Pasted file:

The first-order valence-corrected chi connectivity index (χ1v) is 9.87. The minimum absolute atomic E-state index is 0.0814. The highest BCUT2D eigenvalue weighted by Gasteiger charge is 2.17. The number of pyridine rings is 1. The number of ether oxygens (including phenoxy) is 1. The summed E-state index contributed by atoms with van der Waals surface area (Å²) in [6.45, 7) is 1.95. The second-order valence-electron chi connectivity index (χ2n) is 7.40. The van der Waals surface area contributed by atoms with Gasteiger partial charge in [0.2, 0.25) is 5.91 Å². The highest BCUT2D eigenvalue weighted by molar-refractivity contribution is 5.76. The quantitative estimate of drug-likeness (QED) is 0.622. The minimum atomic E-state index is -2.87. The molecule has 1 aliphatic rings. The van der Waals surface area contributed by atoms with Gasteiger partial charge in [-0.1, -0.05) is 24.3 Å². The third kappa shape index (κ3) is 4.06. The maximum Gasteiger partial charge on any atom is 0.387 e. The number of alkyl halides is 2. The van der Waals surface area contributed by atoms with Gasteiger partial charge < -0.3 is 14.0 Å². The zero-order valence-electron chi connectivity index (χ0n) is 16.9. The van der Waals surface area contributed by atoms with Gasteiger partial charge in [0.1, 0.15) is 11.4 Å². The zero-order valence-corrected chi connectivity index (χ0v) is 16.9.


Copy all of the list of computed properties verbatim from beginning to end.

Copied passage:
The first-order valence-corrected chi connectivity index (χ1v) is 9.87. The minimum absolute atomic E-state index is 0.0814. The highest BCUT2D eigenvalue weighted by Gasteiger charge is 2.17. The number of pyridine rings is 1. The number of ether oxygens (including phenoxy) is 1. The summed E-state index contributed by atoms with van der Waals surface area (Å²) in [6.45, 7) is 1.95. The second-order valence-electron chi connectivity index (χ2n) is 7.40. The van der Waals surface area contributed by atoms with Gasteiger partial charge in [0.2, 0.25) is 5.91 Å². The highest BCUT2D eigenvalue weighted by molar-refractivity contribution is 5.76. The quantitative estimate of drug-likeness (QED) is 0.622. The minimum atomic E-state index is -2.87. The molecule has 1 aliphatic rings. The van der Waals surface area contributed by atoms with Gasteiger partial charge in [-0.1, -0.05) is 24.3 Å². The third kappa shape index (κ3) is 4.06. The maximum Gasteiger partial charge on any atom is 0.387 e. The number of alkyl halides is 2. The van der Waals surface area contributed by atoms with Gasteiger partial charge < -0.3 is 14.0 Å². The zero-order valence-electron chi connectivity index (χ0n) is 16.9. The van der Waals surface area contributed by atoms with Gasteiger partial charge in [0.1, 0.15) is 11.4 Å². The zero-order valence-corrected chi connectivity index (χ0v) is 16.9.